You could almost see the wheels racing in their heads. This group “got it.” They would run with this idea. I could tell. And I could not wait to see what next Wednesday held.

Then on Friday, life threw us a curve ball, and the ladder took on a life of its own. The biopsy came back positive. My 16-year assistant, my college teammate, the maid of honor at my wedding, and my team’s rudder had breast cancer.

It was the call you never want to get. The words you never want to hear. Reality morphed immediately into a slow-motion slosh through phone calls and emails and ‘to do’ lists that helped us feel like we were somehow in charge of it all, though deep down inside we knew we were running in place.

Telling the team was the worst, I think. For those who had nursed loved ones through their own heavyweight fights with cancer, the response was courageous defiance. We could all put a face and a name with what was about to happen — the journey had a form for us. But for those who had never been down such a path, the terror was mysterious and raw. We prayed together. Whit led her peers with the wisdom and the strength of a woman twice her age. And the days sloshed on.

Pink Ladder due date, May 2nd, came and went. Jan Ross and I were otherwise engaged. We set the surgery date, met with each member of the cancer fight team and did the “hurry up and wait” deal like we were professionals. Then one afternoon during an itchy spell when we’d checked off all the items on our respective lists, I thought about the ladder and asked if she’d like to go down to see it. I secretly wondered if our players had even remembered what I’d asked them to do, much less gotten around to doing it. In the fog of the last few days it would have been an easy forget. And no one would have blamed them for the whiff.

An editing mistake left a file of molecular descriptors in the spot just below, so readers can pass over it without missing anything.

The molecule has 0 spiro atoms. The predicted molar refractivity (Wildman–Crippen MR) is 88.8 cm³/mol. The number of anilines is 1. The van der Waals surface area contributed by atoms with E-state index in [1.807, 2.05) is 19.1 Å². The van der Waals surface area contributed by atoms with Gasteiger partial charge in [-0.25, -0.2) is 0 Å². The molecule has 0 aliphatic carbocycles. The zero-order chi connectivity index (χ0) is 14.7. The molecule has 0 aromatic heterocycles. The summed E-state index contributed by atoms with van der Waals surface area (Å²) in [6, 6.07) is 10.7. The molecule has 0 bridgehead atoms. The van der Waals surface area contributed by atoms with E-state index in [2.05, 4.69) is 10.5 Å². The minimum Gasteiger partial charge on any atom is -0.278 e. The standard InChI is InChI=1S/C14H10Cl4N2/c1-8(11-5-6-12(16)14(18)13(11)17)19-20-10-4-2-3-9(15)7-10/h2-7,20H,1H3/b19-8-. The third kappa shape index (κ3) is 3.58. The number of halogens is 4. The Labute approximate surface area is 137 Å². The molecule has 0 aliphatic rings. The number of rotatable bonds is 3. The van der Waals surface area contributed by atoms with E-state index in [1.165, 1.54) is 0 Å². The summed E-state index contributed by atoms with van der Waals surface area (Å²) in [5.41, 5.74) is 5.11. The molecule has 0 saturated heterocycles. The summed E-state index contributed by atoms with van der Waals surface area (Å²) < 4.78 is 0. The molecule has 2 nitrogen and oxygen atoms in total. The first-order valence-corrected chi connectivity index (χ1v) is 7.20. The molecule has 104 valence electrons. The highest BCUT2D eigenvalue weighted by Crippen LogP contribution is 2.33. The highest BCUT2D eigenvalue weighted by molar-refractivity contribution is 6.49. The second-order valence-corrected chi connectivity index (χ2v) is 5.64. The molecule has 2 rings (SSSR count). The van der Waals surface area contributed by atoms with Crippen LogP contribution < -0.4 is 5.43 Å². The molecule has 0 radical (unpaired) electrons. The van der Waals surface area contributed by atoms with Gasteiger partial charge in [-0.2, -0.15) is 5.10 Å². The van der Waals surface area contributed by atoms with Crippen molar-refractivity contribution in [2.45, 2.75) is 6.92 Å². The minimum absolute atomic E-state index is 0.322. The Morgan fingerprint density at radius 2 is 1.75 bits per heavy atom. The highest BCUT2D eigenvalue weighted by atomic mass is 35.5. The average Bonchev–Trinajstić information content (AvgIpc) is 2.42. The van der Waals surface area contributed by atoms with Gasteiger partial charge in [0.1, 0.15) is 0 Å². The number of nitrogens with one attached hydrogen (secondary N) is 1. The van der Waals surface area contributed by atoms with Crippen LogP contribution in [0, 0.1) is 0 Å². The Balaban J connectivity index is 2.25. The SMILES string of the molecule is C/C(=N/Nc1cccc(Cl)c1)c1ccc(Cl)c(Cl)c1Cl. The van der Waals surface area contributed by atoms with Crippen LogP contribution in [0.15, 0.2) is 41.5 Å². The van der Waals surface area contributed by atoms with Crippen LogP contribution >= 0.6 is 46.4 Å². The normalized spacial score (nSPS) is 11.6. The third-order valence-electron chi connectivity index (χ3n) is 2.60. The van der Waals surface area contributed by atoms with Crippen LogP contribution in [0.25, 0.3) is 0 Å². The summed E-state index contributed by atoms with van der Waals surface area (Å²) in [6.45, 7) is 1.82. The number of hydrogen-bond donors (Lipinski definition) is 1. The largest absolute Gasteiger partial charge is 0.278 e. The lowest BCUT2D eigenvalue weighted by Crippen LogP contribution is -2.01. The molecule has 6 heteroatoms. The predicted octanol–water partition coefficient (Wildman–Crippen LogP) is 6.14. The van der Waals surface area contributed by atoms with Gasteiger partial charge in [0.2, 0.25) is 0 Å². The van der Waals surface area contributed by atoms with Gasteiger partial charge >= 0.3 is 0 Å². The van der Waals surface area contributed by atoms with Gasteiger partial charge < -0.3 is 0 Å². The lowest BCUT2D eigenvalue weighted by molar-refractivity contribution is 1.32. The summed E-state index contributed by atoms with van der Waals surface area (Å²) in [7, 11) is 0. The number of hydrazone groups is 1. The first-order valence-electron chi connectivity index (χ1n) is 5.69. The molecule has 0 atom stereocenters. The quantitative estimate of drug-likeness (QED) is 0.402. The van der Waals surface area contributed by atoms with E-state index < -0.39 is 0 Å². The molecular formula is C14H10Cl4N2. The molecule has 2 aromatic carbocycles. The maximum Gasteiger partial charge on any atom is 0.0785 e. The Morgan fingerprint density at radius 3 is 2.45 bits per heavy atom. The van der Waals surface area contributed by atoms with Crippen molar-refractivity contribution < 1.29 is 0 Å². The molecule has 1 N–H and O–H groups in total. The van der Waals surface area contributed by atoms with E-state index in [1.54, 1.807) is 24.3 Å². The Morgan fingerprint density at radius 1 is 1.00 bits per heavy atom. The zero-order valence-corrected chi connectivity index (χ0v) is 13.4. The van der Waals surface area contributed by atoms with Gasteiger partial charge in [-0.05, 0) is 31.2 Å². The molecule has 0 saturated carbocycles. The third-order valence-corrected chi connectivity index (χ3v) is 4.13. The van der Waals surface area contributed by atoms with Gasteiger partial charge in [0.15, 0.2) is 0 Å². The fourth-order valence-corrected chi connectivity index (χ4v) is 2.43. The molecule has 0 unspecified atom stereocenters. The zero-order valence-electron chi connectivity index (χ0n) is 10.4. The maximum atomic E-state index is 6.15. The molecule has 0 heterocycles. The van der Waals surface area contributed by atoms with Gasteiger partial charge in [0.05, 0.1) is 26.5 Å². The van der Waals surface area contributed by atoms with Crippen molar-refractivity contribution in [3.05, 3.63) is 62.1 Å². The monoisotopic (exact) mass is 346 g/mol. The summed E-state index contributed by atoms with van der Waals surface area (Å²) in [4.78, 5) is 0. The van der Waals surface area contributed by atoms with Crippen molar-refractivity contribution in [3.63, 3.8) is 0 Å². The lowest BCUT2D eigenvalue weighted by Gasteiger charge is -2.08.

Except they didn’t. Whiff that is. Our guys hit that curve ball smooth out of the park.
Their six-word memoirs graced the legs of the ladder, each neatly printed in individual fonts. I could almost see the ghosts of their personal gravitas as they traced them there. It’s really not an exercise you can do lightly. Then in the middle of trying to match memoir with athlete, we saw it: the six words, each written elegantly, yet with “I mean it” bravado, on its own rung. Our team’s mission for the year ahead: “Playing for our Rock, Coach Ross.”

Precious, priceless moment.

That pink ladder matters. And though I sure didn’t see it coming, now I know exactly how.

Coach Ross, Coach Coale and Sue Donehoe. Photo taken when the Oklahoma Women's Basketball team visited the Kay Yow Cancer Fund office recently.

L-R: Coach Jan Ross, Coach Sherri Coale and Sue Donehoe. Photo taken when the Oklahoma Women’s Basketball team visited the Kay Yow Cancer Fund office recently.

This story was originally posted on September 30, 2012 for The Norman Transcript.

Deep in the Heart of Texas

On December 3, 2007, Coach Yow founded the Kay Yow Cancer Fund, a 501 (c)(3) non-profit organization. Her vision and mission for the Fund was clear – raise funds to support women’s cancer research – all women’s cancers – assist the underserved and bring people together for a common cause.